I thought I’d kick off my series of articles about the editing process by defining certain editing terms. In my wordage travels, I have come across a lot of confusion regarding just what an editor does and what certain terms mean. If you want to know WHO an editor is, I can’t speak for anyone but myself, but you might find this article–I Am An Editor And Batshit Crazy–particularly interesting and enlightening. Go ahead and read it. I’ll be reiterating the major points here, but that article in particular will give you an idea of how my brain works and why I love my job so much.
*Photo courtesy of godidwlr on morguefile.com
My approach to editing is from the position of a freelance indie. I work mostly with indie writers; I love the freedom this gives the both of us. The process of taking a raw manuscript from the bloody beginnings to a polished and professional product is amazing. But there are different types of editors and different levels of editing.
Content or developmental editing: My specialty is content editing. A content editor evaluates the entire and complete manuscript from start to finish for story structure, including plot, character arcs, story flow, pacing, logic, back story, and an overall look at where these things can be improved or tightened up. Under this umbrella also falls developmental editing. While a content edit deals with a completed manuscript, a developmental edit may start at the very beginning of the writing process, in which a writer and an editor start from a basic outline, character sketches, and working together, “develop” a working ‘script.
A content editor will never, ever try to change your “writer’s voice”. And if they do, RUN. This is not the type of editor with whom you want to work.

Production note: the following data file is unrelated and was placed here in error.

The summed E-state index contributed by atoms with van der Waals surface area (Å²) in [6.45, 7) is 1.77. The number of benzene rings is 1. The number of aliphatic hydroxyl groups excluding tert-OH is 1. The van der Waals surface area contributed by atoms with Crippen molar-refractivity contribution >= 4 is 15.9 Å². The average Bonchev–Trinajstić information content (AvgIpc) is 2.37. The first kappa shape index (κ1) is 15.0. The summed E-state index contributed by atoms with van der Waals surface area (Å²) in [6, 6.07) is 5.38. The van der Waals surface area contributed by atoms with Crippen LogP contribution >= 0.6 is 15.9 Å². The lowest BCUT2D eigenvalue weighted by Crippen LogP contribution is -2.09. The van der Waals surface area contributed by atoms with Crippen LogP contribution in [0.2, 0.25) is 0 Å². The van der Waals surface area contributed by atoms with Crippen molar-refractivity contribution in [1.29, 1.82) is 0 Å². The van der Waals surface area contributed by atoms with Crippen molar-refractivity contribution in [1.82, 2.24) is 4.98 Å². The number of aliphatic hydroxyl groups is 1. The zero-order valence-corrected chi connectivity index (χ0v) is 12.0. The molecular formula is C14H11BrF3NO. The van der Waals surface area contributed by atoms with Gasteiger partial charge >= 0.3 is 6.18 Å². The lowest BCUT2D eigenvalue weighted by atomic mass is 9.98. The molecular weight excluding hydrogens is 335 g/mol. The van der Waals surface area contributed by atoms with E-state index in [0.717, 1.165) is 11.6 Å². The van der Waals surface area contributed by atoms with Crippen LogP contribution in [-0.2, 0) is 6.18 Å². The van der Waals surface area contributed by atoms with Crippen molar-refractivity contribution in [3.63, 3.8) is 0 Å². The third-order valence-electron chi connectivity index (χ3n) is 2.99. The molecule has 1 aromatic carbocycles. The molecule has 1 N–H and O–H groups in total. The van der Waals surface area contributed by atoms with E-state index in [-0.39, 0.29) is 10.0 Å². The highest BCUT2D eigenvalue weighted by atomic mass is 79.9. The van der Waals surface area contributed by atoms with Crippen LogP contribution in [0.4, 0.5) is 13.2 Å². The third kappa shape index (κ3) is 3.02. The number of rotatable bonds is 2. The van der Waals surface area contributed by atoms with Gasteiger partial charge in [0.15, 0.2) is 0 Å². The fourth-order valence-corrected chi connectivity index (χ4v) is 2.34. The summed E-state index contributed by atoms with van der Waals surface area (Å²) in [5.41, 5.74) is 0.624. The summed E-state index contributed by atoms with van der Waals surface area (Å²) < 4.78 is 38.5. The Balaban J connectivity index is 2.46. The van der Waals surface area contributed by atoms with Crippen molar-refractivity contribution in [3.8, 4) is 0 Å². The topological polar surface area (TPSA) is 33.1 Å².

Copy editor: A copy editor is not involved in the overall plot, per se, but helps you tighten up your prose to mean what it says and says what it means. A good copy editor will help you clarify what you want to say through word choice and sentence structure, along with cleaning up any grammar faux-pas. For instance, where to use “lay” and “lie”, catch those pesky “there, they’re, and theirs”, or how to construct a sentence so your reader knows what you really mean, which might sound good in your head but not translate well to the page.
Proofreader: A good proofreader is gold. This is your final polish, and the intrepid proofreader will catch spelling, grammar, and punctuation errors. Not a job for any but the most detail-oriented. I bet most proofreaders have their sock drawer color-coded. I have a lot of admiration for proofreaders because it is a particular skill-set, and one I do not possess.
Ideally, your manuscript needs to go through each step even after you are done with your own self-editing. There is no way for any writer, I don’t care who you are (looking at you, Stephen King) who can be objective enough about their work to be able to perform each and every step.The human brain is not built that way.
Think of it this way. You live with a partner every day for six months. One morning, they come out of the bathroom and say, “Holy shit, why didn’t you tell me half my left eyebrow was gone?”
You never noticed. Because you’ve seen this person every day, your eye just happens to pass over the missing left eyebrow because you’ve seen it and it doesn’t even register. Same with your manuscript. You’ve worked on it so much for so long, the flaws disappear into your brain cells and you just can’t see them anymore. It doesn’t mean you’re a bad writer, it just means you have blind spots that only someone else who is objective can pick out. That’s where your editor can help.
In the same vein, my opinion is a content or developmental editor is so involved with your story that by the time the content edit is finished, if they’ve done their job correctly they are too close to the story to serve as a copy editor and/or proofreader. Be wary of people who say they can do all three jobs in one. While a certain amount of copy editing may be accomplished in a thorough content edit, this by no means precludes the need for a professional copy edit and proofreading.
Next Thursday I’ll talk about contracts. And then we can get into the nitty-gritty of how to whip your manuscript into shape so you can get the most out of hiring an editor at any level.
*Photo courtesy of Penywise from morguefile.com